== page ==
Right then, it’s been a while so what else is there to report? Well good on you Australia for voting (non-bindingly…) ‘yes’ to gay marriage – you’re a little late to the party, but congratulations all the same! Aaaand my lovely Hoob is on his way up to Auckland for a few days next week – hurrah – it always feels like a bloody age since I’ve seen the men/boys. Then, with perfect irony a few days after he heads back my darling Pog arrives from Melbourne for my birthday, I’m so excited! It will be such a huge treat to have them both here, I will just have to stop myself from going into full, overboard, lunatic, annoyingly cloying mother mode…And 50 – holy shit balls how is that possible (early December)? I don’t know, I have to say having my 50th as a singleton is weird. Can I confess that I used to think about single women of a certain age – ‘oh my God how awful, what a hideous prospect’ and it turns out there was some truth in my smugly married, self-satisfied thinking. ‘Putting yourself out there’ when you work from home as a freelancer is trickier than you think (even if you already think it’s tricky), but dammit I do my best and for the last year have made it my mantra to go to every single thing (be it work-related or social) that I have been invited to. Sometimes I have felt like leaving within 5 minutes and sometimes I’ve had a ball…and sometimes I just ended up feeling really tired! Anyhoo, no real reason for that ramble other than I obviously spend to much time alone despite my best efforts and am still waiting for the bloody fabled ‘I am woman hear me roar’ post separation stage to kick in!

And finally (‘go you’ if you’ve kept reading), I am hosting and demonstrating at a fab little event partnered by Fisher & Paykel and Dish magazine this Sunday. I will be showing how to make a luscious soy glazed salmon with edamame, broccoli and avo salad and a brilliant kumara, noodle, sesame salad with coconut, white chocolate and lime mousses with raspberries for dessert. I will also be leaping about showing how I do a basic food shoot set-up with a few styling tips for anyone interested in that side of things…so if you’re keen, just head here to the Dish website to find out more. Right then, time to get moving – almost the weekend, hang in there!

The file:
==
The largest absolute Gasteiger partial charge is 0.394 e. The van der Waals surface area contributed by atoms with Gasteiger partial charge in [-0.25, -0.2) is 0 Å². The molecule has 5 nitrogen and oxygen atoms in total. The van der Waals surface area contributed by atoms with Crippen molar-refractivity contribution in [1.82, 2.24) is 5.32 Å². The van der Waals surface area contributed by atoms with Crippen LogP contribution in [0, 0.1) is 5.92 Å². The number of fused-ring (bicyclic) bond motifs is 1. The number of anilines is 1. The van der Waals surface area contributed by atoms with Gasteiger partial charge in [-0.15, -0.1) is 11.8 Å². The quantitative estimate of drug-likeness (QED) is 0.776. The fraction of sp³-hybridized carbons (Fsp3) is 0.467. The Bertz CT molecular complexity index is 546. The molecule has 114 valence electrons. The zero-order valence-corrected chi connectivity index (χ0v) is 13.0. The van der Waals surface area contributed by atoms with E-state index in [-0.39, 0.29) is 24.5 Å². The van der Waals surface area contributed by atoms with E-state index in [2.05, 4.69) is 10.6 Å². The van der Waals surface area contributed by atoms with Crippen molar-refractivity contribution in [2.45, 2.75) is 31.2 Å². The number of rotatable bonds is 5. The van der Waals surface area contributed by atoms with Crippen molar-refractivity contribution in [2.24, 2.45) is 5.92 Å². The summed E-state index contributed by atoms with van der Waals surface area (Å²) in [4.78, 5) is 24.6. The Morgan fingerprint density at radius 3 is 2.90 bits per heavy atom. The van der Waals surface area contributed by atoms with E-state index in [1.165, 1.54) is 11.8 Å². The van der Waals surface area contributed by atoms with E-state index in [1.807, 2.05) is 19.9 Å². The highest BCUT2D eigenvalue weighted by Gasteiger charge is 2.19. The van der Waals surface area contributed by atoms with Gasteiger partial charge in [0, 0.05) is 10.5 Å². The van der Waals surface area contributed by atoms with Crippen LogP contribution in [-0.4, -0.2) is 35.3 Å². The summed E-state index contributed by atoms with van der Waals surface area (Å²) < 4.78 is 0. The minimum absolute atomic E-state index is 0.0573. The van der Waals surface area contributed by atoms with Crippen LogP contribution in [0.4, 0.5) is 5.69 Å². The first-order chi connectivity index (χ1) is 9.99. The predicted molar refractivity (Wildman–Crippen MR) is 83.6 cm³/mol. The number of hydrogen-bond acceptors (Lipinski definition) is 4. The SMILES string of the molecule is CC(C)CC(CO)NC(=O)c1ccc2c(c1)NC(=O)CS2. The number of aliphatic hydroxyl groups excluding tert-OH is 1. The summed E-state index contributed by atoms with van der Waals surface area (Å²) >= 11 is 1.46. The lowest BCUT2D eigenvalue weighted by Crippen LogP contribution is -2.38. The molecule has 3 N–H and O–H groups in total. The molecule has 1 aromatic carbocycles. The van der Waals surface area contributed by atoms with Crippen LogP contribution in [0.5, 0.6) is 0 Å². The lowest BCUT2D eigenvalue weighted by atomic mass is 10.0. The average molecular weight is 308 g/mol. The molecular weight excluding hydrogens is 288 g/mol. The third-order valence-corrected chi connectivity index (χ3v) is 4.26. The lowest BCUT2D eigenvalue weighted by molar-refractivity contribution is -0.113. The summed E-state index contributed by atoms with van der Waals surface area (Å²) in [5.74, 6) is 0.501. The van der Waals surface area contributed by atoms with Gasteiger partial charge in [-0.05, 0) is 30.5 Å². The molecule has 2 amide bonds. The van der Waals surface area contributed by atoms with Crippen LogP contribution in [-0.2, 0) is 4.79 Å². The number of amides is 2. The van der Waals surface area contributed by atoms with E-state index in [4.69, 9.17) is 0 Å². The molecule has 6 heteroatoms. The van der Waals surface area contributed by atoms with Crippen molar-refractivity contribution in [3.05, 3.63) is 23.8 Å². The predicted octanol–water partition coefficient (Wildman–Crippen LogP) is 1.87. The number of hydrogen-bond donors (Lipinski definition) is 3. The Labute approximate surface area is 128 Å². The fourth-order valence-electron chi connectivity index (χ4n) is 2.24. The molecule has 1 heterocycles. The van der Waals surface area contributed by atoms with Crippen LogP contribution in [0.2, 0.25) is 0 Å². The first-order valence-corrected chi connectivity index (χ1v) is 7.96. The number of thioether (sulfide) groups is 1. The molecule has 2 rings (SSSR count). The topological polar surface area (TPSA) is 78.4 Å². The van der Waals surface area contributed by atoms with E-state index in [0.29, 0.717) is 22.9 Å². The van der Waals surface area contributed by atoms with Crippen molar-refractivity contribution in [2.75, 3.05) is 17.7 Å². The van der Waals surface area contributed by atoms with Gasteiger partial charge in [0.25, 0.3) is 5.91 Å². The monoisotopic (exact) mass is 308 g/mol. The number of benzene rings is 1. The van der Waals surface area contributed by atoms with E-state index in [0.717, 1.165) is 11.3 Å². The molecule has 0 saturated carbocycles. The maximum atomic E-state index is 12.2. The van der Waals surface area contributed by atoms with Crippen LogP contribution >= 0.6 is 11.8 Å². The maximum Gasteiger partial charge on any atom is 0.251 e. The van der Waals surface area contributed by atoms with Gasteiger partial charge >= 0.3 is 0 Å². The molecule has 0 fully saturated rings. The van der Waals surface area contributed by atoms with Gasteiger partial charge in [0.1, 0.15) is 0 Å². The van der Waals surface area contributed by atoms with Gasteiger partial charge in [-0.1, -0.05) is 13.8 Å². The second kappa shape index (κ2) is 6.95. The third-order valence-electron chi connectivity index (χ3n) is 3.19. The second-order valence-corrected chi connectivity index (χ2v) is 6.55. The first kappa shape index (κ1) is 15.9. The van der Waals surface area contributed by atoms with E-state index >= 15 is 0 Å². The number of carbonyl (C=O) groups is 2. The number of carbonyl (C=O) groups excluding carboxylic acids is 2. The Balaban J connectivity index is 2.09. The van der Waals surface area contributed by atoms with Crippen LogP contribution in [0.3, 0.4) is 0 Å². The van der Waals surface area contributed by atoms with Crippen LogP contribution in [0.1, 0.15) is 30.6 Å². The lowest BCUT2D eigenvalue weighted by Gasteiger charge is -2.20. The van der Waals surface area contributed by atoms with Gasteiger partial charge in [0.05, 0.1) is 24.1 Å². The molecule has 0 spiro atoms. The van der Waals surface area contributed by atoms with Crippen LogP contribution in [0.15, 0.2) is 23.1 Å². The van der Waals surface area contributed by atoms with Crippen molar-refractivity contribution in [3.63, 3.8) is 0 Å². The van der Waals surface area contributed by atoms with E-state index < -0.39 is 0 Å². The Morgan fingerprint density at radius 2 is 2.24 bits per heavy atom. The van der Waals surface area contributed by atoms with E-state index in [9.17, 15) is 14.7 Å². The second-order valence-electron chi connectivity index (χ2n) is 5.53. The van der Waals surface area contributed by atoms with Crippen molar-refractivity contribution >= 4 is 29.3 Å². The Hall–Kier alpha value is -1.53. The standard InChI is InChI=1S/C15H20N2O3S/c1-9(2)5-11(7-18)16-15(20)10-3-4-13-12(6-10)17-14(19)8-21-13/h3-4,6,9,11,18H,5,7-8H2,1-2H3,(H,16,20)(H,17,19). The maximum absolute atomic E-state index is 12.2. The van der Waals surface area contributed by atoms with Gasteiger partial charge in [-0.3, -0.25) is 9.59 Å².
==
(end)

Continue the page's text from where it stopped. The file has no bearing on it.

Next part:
Spice paste:

2 teaspoons turmeric
1 tablespoon cinnamon
1 tablespooon cumin seeds
1 green chilli, roughly chopped
1 tablespoon ground coriander
1 large thumb ginger, peeled and chopped
6 cloves garlic, peeled
1 tablespoon cider vinegar
1 tablespoon olive oil
¾ cup natural yoghurt

To cook:
2kg lamb shoulder
355ml beer (ale)
¼ teaspoon cardamom seeds
1-2 teaspoons sea salt

Put all of the spice paste ingredients in a food processor and whiz into a paste. Put the lamb shoulder in a small, deep roasting dish (it should fit snugly). Use a small sharp knife to poke slits all over both sides of the lamb, then smear all over with the spice paste. Cover with plastic wrap and refrigerate for at least 6 hours and preferably over night. Take out of the fridge 45 minutes before cooking. Heat the oven to 160˚C. Pour the beer around the base of the lamb and sprinkle the cardomom seeds into the beer. Season the lamb well with salt and cover with a double layer of tinfoil. Roast for 4 ½ hours , turning twice during cooking. Remove the foil and cook for a further hour. Serve with Coconut Chutney, tamarind chutney swirled yoghurt, tomatoes and coriander on heated flatbreads.

Coconut Chutney

1 fresh coconut (shake to ensure it is fresh with liquid)
½ cup finely chopped coriander
1 tablespoon freshly squeezed lemon juice
1 tablespoon coconut cream
1 teaspoon grated ginger
½ green chilli, finely chopped

Preheat the oven to 180˚C. Drill a hole into two of the ‘eyes’ of the coconut and put in the heated oven for 10 minutes. Remove and drain out the liquid through the ‘eye’ holes (reserving to use in place of coconut cream if possible). Use a hammer to crack the coconut, or simply drop it on a paper towel on a hard floor. Prise the coconut out of the shell (I used a clean flat head screwdriver to do this), then use a sharp knife to cut off any remaining brown skin. Grate one cup of the fresh coconut.Mix the grated coconut with the coriander, lemon juice, coconut cream (or reserved coconut water), ginger and chilli then season to taste with sea salt. Makes 1 ¼ cups

To serve:

2 cups chopped tomatoes
½ teaspoon toasted cumin seeds
2 teaspoons olive oil
1 tablespoon lime juice
1 ¼ cups natural or coconut yoghurt
1/3 cup tamarind chutney
1 cup coriander leaves
6 Indian flat breads

Mix the chopped tomatoes with the cumin seeds, olive oil and lemon juice and season to taste with sea salt. Swirl the tamarind chutney through the natural yoghurt and heat the flatbreads to serve. Serves 6-8